Those of you that know me may have heard me talk about transparency, and how I feel this is important for good public service. I think that civil servants being more transparent about their work could have various potential benefits:
- Greater accountability
- Better learning / sharing of best practice
- Promotes understanding of what civil servants ‘actually do’
Ultimately, the public pay my salary so there’s a reasonable argument they should be able to see what they get for the money.
I’ve decided to conduct a personal experiment in transparency and accountability – effectively a form of personal radical transparency. The principal is that I will endeavour to publish as much information about my work as practicable.
The purposes of this experiment are:
- To examine the value of greater transparency from civil servants – for example, does this give greater insight into what I do, or actively obfuscate that? Which things are useful and which aren’t?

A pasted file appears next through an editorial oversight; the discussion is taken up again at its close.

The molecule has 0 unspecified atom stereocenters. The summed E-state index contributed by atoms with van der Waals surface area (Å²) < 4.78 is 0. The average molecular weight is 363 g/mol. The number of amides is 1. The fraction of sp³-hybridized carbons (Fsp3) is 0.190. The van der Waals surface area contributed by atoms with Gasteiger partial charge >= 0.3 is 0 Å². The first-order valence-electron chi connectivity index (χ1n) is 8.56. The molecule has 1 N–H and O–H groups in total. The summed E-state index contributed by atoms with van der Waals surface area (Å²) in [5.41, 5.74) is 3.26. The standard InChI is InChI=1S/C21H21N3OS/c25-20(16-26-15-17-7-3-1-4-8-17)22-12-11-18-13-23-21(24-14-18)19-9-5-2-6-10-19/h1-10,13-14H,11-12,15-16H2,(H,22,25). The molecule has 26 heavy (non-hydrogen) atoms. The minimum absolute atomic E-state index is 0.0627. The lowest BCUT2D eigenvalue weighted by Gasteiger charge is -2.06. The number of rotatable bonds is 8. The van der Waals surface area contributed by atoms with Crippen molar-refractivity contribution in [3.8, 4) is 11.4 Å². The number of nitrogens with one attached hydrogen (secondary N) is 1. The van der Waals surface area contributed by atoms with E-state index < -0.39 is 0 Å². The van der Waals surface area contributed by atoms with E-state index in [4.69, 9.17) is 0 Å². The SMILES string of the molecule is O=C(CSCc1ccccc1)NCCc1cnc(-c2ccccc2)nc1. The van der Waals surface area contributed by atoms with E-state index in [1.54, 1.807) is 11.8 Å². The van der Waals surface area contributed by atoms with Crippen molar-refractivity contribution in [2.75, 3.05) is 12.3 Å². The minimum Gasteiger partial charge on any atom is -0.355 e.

- To examine the practical considerations around being transparent – what tools / guidance / best practice / rules might help civil servants be more transparent?
- To identify any other consequencs of transparency – for example, does it affect the way I work and/or the decisions I make, knowing that some of this will be published?
The (initial) ground rules of the experiment are:
- I can’t give details of anything protectively marked / embargoed.
- I can’t give details about my work that give away other people’s information (only my own information).
- I can’t give way details that would otherwise compromise security – for example my personal security.
- I do not have much time to dedicate to this so it will be on a ‘best endeavours’ basis.
- Some of this likely won’t work, won’t be practical or won’t be sustainable – hence it is an experiment.
I’ll be adding more information (in this blog’s new “Transparency” category) over the coming weeks and months so stay tuned. Wish me luck!